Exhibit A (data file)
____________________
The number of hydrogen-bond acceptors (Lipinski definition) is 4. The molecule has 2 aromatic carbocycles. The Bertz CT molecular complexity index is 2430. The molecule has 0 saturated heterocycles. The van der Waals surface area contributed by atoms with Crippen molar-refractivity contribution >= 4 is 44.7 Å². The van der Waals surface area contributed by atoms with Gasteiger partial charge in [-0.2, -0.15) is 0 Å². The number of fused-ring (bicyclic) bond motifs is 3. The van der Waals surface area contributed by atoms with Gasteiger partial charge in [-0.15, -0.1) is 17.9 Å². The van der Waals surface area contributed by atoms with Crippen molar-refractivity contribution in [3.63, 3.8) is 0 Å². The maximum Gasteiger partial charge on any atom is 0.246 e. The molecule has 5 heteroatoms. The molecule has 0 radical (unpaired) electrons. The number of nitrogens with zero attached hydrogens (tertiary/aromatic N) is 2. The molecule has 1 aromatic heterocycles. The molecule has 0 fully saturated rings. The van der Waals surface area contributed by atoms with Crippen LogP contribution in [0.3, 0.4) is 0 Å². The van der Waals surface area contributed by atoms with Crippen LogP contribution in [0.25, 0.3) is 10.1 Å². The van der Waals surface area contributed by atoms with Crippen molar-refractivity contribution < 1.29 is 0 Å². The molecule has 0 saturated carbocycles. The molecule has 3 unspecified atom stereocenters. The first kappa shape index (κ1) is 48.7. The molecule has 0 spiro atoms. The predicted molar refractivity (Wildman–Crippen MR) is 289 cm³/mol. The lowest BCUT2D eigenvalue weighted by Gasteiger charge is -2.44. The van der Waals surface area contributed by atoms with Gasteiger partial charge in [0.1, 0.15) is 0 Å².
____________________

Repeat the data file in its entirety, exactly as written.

The number of hydrogen-bond acceptors (Lipinski definition) is 4. The molecule has 2 aromatic carbocycles. The Bertz CT molecular complexity index is 2430. The molecule has 0 saturated heterocycles. The van der Waals surface area contributed by atoms with Crippen molar-refractivity contribution >= 4 is 44.7 Å². The van der Waals surface area contributed by atoms with Gasteiger partial charge in [-0.2, -0.15) is 0 Å². The number of fused-ring (bicyclic) bond motifs is 3. The van der Waals surface area contributed by atoms with Gasteiger partial charge in [-0.15, -0.1) is 17.9 Å². The van der Waals surface area contributed by atoms with Crippen molar-refractivity contribution in [3.63, 3.8) is 0 Å². The maximum Gasteiger partial charge on any atom is 0.246 e. The molecule has 5 heteroatoms. The molecule has 0 radical (unpaired) electrons. The number of nitrogens with zero attached hydrogens (tertiary/aromatic N) is 2. The molecule has 1 aromatic heterocycles. The molecule has 0 fully saturated rings. The van der Waals surface area contributed by atoms with Crippen LogP contribution in [0.3, 0.4) is 0 Å². The van der Waals surface area contributed by atoms with Crippen LogP contribution in [0.25, 0.3) is 10.1 Å². The van der Waals surface area contributed by atoms with Crippen molar-refractivity contribution < 1.29 is 0 Å². The molecule has 0 saturated carbocycles. The molecule has 3 unspecified atom stereocenters. The first kappa shape index (κ1) is 48.7. The molecule has 0 spiro atoms. The predicted molar refractivity (Wildman–Crippen MR) is 289 cm³/mol. The lowest BCUT2D eigenvalue weighted by Gasteiger charge is -2.44. The van der Waals surface area contributed by atoms with Gasteiger partial charge in [0.1, 0.15) is 0 Å².